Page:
Effects of predator type and alternative prey on mosquito egg raft predation and destruction

Shomen Mukherjee, Leon Blaustein

Research output: Contribution to journalArticlepeer-review


For a vector species, understanding their egg raft predation (consumption) or destruction is essential for both ecological and human health reasons since it directly influences its fitness. In a mesocosm experiment, we assessed differences in Culiseta longiareolata egg raft predation/destruction by three aquatic predators Notonecta maculata (backswimmers), Sympetrum fonscolombii (dragonflies) and Ommatotriton vittatus (newts), both in the presence and absence of an alternate prey (Culex larve). Egg raft predation and destruction significantly differed between predators types, and strongly influenced by the presence of alternate prey. Backswimmers attacked and destroyed (broke down) all egg rafts until they disintegrated and sank in water regardless of whether an alternative prey was present. Egg raft predation by dragonflies was common in the absence of alternative prey, but rare when alternative prey was present. Predation by newts was rare regardless of whether there was an alternative prey. The number of alternate prey consumed also significantly differed between predators (P < 0.001) with backswimmers being the most effective predator. Relatively few studies have tested for egg raft predation/destruction. Hence it is crucial that we conduct similar trials in other landscapes since such predators can prove to be key agents for the biological control of mosquitoes.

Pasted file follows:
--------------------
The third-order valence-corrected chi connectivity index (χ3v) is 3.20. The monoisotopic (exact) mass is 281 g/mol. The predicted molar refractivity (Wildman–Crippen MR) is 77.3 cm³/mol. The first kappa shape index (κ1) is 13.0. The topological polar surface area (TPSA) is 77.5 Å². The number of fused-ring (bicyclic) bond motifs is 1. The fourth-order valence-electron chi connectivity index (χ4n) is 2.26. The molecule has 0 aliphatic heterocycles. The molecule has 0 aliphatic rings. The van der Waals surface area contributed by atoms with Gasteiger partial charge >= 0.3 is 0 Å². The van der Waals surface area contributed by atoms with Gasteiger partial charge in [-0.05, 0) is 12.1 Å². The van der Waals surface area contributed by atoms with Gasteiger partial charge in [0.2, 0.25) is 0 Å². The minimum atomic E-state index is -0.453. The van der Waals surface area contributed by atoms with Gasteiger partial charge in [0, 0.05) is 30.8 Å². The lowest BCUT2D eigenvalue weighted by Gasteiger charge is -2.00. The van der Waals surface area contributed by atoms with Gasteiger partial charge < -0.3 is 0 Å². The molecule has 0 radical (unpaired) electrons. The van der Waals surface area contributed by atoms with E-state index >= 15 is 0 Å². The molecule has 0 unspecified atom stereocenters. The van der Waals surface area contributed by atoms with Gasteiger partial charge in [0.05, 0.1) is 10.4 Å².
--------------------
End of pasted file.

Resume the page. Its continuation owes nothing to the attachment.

Original languageEnglish
Pages (from-to)215-221
Number of pages7
Issue number1
StatePublished - 1 Dec 2019

Bibliographical note

Publisher Copyright:
© 2019, Springer Nature Switzerland AG.


  • Biological control
  • Notonecta maculata
  • Ommatotriton vittatus
  • Oviposition
  • Prey choice
  • Sympetrum fonscolombii
  • Vector management

ASJC Scopus subject areas

  • Aquatic Science


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